Requirements and SetupsBefore deciding to breed your finches, you need to make sure you have allotted the space, time, and money it may take to set your birds up for breeding and to accommodate the young which they might produce. You will need a separate cage in which to house the young once they are weaned, and you will need to decide if you are ultimately going to keep the babies or find other homes for them. Either of these decisions will require some planning. Once you have figured out what you wish to do with the young, you may want to use the following guidelines to aid you in breeding your finches:
|Birds with defects such as this growth on the beak should not be bred.|
First, select a male and a female that are:
- Sexually mature (and at least 6-9 months of age)13
- Of the same species
- Unrelated to each other (do not inbreed)
- Physically healthy (not too thin and not too obese, normal appearing feathers and droppings, appear bright and alert)
- Free of (potentially genetic) physical defects
- Bonded to each other
Tip: If this is your first attempt at breeding finches, you may wish to start off with a species which tends to be easy to breed, so that you may gain successful experiences before attempting to breed a pickier species. Examples of good starter species are zebra finches and bengalese (society) finches.
Next, bring the pair into breeding condition:
Note: Some species tend to only breed during a certain season (example: lady gouldian finches which breed during the fall and winter), while other species will breed year-round (example: zebra finches and society/bengalese finches). Although it may be possible to "trick" a seasonal species into coming into breeding condition early bystimulating them, you may need to wait until the appropriate season to breed your birds. To learn which species tend to be seasonal breeders, and which tend to breed year-round, please refer to the Specific Species section.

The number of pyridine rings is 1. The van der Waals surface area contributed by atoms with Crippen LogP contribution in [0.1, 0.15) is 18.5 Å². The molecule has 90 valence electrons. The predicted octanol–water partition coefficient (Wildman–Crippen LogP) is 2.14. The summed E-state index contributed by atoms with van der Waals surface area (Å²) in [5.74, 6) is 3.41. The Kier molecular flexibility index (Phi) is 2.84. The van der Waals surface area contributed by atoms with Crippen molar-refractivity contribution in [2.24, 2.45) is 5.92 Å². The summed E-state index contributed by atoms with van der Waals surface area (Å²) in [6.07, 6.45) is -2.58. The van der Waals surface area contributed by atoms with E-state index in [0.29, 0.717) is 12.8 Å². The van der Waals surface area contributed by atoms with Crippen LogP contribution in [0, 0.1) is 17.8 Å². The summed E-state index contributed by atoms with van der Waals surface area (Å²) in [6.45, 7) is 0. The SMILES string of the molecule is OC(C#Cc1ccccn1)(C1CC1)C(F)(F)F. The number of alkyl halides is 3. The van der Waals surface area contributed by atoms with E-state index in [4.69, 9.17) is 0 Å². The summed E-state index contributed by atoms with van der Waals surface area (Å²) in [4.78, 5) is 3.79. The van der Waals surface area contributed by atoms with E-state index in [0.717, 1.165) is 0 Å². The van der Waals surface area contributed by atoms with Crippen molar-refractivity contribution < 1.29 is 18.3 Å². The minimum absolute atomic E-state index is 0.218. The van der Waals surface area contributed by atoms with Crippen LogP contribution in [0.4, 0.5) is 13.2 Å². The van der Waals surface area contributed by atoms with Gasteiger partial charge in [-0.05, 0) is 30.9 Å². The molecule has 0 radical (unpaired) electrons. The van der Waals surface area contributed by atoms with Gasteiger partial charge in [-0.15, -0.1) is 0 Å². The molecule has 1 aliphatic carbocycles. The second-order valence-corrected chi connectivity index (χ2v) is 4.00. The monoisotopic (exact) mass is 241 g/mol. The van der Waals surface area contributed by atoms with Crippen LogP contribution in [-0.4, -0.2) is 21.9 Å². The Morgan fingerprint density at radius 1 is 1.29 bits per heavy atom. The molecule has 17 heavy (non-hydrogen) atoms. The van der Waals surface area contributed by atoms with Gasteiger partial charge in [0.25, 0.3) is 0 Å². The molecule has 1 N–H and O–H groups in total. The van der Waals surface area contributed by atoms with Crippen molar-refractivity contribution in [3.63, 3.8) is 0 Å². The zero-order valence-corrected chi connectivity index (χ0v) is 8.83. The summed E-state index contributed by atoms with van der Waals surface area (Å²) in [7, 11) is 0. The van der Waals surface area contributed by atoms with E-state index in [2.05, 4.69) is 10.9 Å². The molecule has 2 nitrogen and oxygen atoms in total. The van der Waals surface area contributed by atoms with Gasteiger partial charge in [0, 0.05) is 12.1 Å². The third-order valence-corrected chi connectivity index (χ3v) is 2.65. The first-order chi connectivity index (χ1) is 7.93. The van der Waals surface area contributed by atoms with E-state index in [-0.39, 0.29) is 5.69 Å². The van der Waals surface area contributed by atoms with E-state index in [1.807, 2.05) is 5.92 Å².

- Begin feeding a flush diet that is high in protein. Hens will also require additional calcium, in the correct 1:2 ratio with phosphorus. One of the best ways to meet these increased dietary requirements is to feed an egg-mix (boiled egg chopped shell and all blended with finely chopped vegetables). (You will need to provide this diet daily until the babies finish their first molt.) Refer to Feeding for Breeding for details.
Then, set up an appropriate breeding enclosure:
Note: Breeding setups will vary according to differences in species' requirements as well as according to breeder preferences. For instance, some species (such as the orange weaver) will only breed successfully if a single cock is housed with a "harem" of hens in a planted aviary. Still other species (such as whydahs) have even more elaborate breeding requirements due to their parasitic nature. These birds require a large, planted aviary that already contains an established breeding colony of a certain species of waxbill. The whydahs breed and lay their eggs in the unsuspecting waxbills' nest, and the waxbills are tricked into raising the whydahs' young. Luckily, most of the commonly kept finch species do not require nearly that much work in order to breed successfully. In fact, most of the commonly kept species prefer to pair off with only one mate to breed.